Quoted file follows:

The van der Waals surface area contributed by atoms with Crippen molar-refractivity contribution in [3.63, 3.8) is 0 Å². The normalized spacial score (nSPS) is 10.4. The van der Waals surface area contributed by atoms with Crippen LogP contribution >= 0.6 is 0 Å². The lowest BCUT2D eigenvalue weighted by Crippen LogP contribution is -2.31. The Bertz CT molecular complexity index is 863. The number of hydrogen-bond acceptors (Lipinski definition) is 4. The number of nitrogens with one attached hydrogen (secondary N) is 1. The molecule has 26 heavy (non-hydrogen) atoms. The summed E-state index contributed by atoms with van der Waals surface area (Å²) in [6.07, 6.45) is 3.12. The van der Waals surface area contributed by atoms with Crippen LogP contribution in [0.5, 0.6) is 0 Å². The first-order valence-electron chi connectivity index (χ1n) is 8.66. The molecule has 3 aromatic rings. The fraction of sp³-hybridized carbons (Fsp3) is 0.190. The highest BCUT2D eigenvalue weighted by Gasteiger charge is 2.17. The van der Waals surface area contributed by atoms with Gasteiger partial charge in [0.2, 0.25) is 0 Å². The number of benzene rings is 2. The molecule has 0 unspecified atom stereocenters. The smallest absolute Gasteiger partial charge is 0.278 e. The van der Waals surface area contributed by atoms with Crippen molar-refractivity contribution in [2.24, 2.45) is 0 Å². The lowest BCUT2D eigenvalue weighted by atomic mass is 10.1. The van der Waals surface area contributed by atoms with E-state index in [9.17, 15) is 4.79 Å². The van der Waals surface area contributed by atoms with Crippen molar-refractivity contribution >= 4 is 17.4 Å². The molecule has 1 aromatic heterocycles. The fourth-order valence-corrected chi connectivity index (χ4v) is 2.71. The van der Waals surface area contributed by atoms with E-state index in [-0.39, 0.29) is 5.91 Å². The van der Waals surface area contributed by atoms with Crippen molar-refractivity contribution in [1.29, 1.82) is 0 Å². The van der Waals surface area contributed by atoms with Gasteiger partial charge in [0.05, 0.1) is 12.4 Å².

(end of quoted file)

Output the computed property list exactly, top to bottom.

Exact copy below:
The van der Waals surface area contributed by atoms with Crippen molar-refractivity contribution in [3.63, 3.8) is 0 Å². The normalized spacial score (nSPS) is 10.4. The van der Waals surface area contributed by atoms with Crippen LogP contribution >= 0.6 is 0 Å². The lowest BCUT2D eigenvalue weighted by Crippen LogP contribution is -2.31. The Bertz CT molecular complexity index is 863. The number of hydrogen-bond acceptors (Lipinski definition) is 4. The number of nitrogens with one attached hydrogen (secondary N) is 1. The molecule has 26 heavy (non-hydrogen) atoms. The summed E-state index contributed by atoms with van der Waals surface area (Å²) in [6.07, 6.45) is 3.12. The van der Waals surface area contributed by atoms with Crippen LogP contribution in [0.5, 0.6) is 0 Å². The first-order valence-electron chi connectivity index (χ1n) is 8.66. The molecule has 3 aromatic rings. The fraction of sp³-hybridized carbons (Fsp3) is 0.190. The highest BCUT2D eigenvalue weighted by Gasteiger charge is 2.17. The van der Waals surface area contributed by atoms with Gasteiger partial charge in [0.2, 0.25) is 0 Å². The number of benzene rings is 2. The molecule has 0 unspecified atom stereocenters. The smallest absolute Gasteiger partial charge is 0.278 e. The van der Waals surface area contributed by atoms with Crippen molar-refractivity contribution in [2.24, 2.45) is 0 Å². The lowest BCUT2D eigenvalue weighted by atomic mass is 10.1. The van der Waals surface area contributed by atoms with E-state index in [9.17, 15) is 4.79 Å². The van der Waals surface area contributed by atoms with Crippen molar-refractivity contribution >= 4 is 17.4 Å². The molecule has 1 aromatic heterocycles. The fourth-order valence-corrected chi connectivity index (χ4v) is 2.71. The van der Waals surface area contributed by atoms with E-state index in [-0.39, 0.29) is 5.91 Å². The van der Waals surface area contributed by atoms with Crippen molar-refractivity contribution in [1.29, 1.82) is 0 Å². The van der Waals surface area contributed by atoms with Gasteiger partial charge in [0.05, 0.1) is 12.4 Å².